Wait (similar to, see also: "Hang on"); also used for commanding or encouraging someone to grab something so they can maintain their balance or their grip
"Hold on! Don't let go! I'll help you climb up!"
"Wait. Wait. Wait. Hold on. Could you repeat what you just said?"
"Hold on. I'll be there soon."
Keep it up
Continue in the same way; used for encouraging someone to do something in the same way or fashion they have been doing it because they have been getting positive results until now
"So far, you've answered all of the questions correctly. Keep it up!
"Wow. You look great. You've been going to the gym for two months now, right? Keep it up."
"You've been making excellent progress. Don't stop now. Keep it up."
Keep your distance from me, someone, or something
"Keep away from me. I'm sick."
"Keep away from the oven. It's still really hot."
"That dog isn't good around people. Keep away."
Do not enter (often used in the sentence "Keep out of" plus the place you want someone not to enter)
"This room is private. Please keep out."
"Keep out of my business." (Synonymous with saying "Stay out of my business.")
"No one is allowed into the offices until the fire department arrives. For now, keep out and wait outside."
Rest your body on a horizonal surface (typically, a bed or a couch)
"You look a little dizzy. Here. Lie down on the couch."
"Don't worry. I'll make sure everything is taken care of. You just lie down here and relax."
"Please lie down on the examination table. The doctor will be here shortly."
Make a line of people
"Line up, everybody. We're going to speak to each of you one by one."
"Okay, everyone! Recess is finished! It's time to go back to class! Line up, please!"
"We're going to take turns shooting the ball into the basket. Line up behind the red line."
Listen (usually said to a group of people whose attention you are trying to get)
"Listen up. I've got some very important news."
"We all need to be on the same page, so listen up!"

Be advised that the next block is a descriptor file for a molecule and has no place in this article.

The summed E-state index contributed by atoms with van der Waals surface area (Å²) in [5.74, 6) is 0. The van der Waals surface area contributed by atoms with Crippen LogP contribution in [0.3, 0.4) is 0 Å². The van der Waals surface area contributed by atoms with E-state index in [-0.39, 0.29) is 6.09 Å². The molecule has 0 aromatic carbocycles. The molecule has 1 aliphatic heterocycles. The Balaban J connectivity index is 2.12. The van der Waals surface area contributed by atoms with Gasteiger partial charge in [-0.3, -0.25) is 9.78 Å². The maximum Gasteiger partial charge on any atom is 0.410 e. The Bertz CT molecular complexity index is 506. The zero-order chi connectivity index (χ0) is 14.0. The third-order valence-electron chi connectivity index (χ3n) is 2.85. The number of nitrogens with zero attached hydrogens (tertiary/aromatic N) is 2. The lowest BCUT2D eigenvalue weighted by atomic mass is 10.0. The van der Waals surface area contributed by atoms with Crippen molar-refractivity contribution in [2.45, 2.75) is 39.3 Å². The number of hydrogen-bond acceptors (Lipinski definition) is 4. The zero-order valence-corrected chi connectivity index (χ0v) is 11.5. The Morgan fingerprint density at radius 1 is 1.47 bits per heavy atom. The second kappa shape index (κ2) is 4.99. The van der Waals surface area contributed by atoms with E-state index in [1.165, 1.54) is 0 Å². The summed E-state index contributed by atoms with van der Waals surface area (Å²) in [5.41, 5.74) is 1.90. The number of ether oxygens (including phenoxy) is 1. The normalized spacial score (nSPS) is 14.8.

"Listen up! I need 3 volunteers to represent our company at the convention!"
Usually interchangeable with "Watch out," meaning pay attention to your surroundings; be careful; often used when something is coming towards someone and you want to warn them to pay attention so they can avoid an accident or an unpleasant situation. You can also say this if you are moving quickly and want people in front of you to move out of the way.
"Look out! That car isn't stopping!"
"Look out! She has a gun!"
"Look out! Above you!" (context: something is falling from a high place and a person is in danger of getting struck with it if they don't move out of the way)
Move to the next phase/stage/segment/etc.; continue with your life; do not become obsessed with a bad event from the past
"I think I understand the main point from this part of the presentation. Move on, please."
"Karoline broke up with you over six months ago. Move on!"
"You're still upset about that? It was over ten years ago! Move on!"
Interchangeable with the more informal "get back." You are too close to the front, or too close to me; move away from here to a place that is farther back; often used when you want or need more space, and you want or need people to give you more room to do something
"I can't breathe with everyone surrounding me like this. Move back!"